Emergency dispatchers in Astoria, Oregon were frustrated with a mother who let her one year old call 911 multiple times, for no reason at all.
The baby racked up so many 911 calls that they went to the house and arrested the toddler’s mother, Jessica May.
She was charged with improper use of an emergency reporting system.
After the baby called a couple of times, authorities warned May that she would be arrested if she continued to let the baby dial the number. Even when she was given that frightening warning, she continued to give her mobile phone to the baby.
While this case seems surprising, it’s not as uncommon as many think. Non-emergency calls to 911 and “butt dials” have affected many US cities.
Last year, New York City had nearly 4 million “accidental” emergency calls, and the number was typically the same for years before that as well.
The problem is serious as 911 dispatchers are forced to answer every call, and if there’s a real emergency, there’s a chance they would be unable to act in a timely manner.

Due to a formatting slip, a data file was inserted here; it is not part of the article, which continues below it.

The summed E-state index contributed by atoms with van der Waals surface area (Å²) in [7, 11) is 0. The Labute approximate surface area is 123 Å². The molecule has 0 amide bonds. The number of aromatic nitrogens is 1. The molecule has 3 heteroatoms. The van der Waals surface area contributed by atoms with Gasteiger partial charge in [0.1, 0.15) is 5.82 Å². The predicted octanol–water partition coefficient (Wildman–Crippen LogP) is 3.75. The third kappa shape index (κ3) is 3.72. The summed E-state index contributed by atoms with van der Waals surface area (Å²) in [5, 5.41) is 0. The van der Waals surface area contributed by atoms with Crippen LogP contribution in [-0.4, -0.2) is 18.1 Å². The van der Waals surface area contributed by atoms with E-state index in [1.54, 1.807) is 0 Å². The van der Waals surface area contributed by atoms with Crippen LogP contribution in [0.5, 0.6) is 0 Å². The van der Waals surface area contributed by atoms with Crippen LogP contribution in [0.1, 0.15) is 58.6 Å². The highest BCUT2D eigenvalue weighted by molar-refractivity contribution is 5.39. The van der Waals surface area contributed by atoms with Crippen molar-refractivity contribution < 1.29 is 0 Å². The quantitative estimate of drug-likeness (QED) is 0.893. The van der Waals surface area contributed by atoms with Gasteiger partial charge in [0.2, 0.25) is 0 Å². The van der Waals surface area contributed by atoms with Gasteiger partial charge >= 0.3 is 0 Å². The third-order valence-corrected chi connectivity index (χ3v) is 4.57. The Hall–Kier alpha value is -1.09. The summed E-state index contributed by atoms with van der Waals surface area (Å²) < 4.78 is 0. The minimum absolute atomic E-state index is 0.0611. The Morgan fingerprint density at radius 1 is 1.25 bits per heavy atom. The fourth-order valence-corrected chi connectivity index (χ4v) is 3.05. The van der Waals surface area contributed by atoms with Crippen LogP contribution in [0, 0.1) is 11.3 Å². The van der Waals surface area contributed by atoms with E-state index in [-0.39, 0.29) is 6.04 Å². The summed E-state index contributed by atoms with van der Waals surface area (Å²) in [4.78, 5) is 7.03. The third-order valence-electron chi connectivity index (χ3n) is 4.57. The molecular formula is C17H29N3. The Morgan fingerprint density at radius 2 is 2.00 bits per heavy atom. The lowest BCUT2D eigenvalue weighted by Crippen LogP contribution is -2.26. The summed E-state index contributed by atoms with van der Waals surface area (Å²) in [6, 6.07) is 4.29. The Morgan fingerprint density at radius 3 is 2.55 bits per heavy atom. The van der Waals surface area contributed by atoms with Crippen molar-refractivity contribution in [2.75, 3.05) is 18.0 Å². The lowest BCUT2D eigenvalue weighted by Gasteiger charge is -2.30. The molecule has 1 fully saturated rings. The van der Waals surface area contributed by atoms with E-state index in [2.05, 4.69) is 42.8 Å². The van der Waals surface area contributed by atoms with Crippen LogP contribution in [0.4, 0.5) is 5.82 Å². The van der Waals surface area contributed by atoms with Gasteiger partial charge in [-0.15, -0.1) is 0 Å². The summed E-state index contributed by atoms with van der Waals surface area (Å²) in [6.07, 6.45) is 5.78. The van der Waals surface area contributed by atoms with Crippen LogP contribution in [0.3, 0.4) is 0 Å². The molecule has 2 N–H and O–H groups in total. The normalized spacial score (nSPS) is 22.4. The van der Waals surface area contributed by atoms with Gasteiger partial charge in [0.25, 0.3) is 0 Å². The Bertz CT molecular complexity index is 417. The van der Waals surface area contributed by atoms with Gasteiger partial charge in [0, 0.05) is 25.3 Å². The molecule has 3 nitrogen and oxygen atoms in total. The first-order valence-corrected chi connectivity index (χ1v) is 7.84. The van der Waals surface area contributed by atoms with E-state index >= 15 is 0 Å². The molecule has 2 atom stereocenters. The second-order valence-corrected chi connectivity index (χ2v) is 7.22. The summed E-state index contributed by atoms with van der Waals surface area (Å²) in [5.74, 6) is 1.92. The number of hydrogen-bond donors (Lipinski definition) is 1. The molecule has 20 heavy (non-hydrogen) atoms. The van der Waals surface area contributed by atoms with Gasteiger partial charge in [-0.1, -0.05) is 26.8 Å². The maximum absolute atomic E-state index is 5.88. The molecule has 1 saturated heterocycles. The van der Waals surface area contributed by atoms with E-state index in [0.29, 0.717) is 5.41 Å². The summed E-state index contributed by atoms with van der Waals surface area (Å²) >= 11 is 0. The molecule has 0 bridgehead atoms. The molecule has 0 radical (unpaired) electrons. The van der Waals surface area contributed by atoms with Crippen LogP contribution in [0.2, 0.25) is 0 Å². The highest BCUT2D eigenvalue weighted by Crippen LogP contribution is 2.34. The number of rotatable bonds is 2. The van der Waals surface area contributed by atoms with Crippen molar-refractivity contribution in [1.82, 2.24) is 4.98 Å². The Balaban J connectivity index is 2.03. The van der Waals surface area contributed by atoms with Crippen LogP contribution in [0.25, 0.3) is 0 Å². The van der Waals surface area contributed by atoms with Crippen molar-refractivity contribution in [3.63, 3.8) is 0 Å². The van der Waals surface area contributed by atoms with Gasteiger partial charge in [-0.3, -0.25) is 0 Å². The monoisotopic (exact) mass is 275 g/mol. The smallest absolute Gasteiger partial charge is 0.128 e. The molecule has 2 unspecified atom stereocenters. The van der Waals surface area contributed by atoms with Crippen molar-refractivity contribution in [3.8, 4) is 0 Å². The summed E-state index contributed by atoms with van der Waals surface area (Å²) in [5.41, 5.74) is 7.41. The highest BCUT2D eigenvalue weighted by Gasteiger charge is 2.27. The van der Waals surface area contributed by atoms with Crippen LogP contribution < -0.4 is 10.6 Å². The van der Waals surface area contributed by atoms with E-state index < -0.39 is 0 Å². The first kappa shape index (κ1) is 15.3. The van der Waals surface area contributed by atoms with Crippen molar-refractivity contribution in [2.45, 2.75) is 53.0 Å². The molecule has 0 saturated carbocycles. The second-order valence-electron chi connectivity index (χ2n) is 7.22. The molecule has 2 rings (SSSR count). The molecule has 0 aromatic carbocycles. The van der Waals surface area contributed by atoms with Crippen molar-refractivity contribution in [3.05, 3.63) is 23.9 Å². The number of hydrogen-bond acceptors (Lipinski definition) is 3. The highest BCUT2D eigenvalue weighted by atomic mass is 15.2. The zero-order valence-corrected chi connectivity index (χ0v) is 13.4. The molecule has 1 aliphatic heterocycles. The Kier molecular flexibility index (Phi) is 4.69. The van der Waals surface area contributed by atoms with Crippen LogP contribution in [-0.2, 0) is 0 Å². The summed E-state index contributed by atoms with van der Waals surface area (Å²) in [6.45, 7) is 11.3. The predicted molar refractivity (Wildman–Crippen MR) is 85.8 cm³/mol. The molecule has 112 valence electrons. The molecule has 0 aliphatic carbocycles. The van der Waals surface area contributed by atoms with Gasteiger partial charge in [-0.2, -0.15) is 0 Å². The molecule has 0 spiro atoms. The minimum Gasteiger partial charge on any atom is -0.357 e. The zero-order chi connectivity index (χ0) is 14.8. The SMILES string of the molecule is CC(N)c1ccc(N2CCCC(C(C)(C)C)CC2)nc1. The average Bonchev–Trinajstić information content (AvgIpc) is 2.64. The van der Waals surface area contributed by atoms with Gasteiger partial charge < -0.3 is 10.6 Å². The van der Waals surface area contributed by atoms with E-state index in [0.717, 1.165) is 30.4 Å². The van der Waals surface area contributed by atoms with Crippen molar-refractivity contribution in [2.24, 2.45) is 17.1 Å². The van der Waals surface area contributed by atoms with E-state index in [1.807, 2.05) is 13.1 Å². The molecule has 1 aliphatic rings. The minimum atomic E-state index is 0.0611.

To avoid situations like the one May faced, many families are teaching their children proper phone rules.
One mother, also from Astoria, said she teaches her 4-year-old the seriousness of calling 911. When she doesn’t have her phone on her, she hides it so her daughter can’t get to it.
And when mother Nicholle Mann lets her child play games on her phone, she puts the sound on so she knows if she is making a call.
“It could potentially cause someone to lose their life because their child is holding up the line because they’re not paying attention,” she said.
It turns out, accidental 911 calls take a long time to sort out, as each call requires a dispatcher to call back and double-check that there is not an actual emergency.
Misusing emergency call lines could result in a $6,000 fine and up to one year in jail.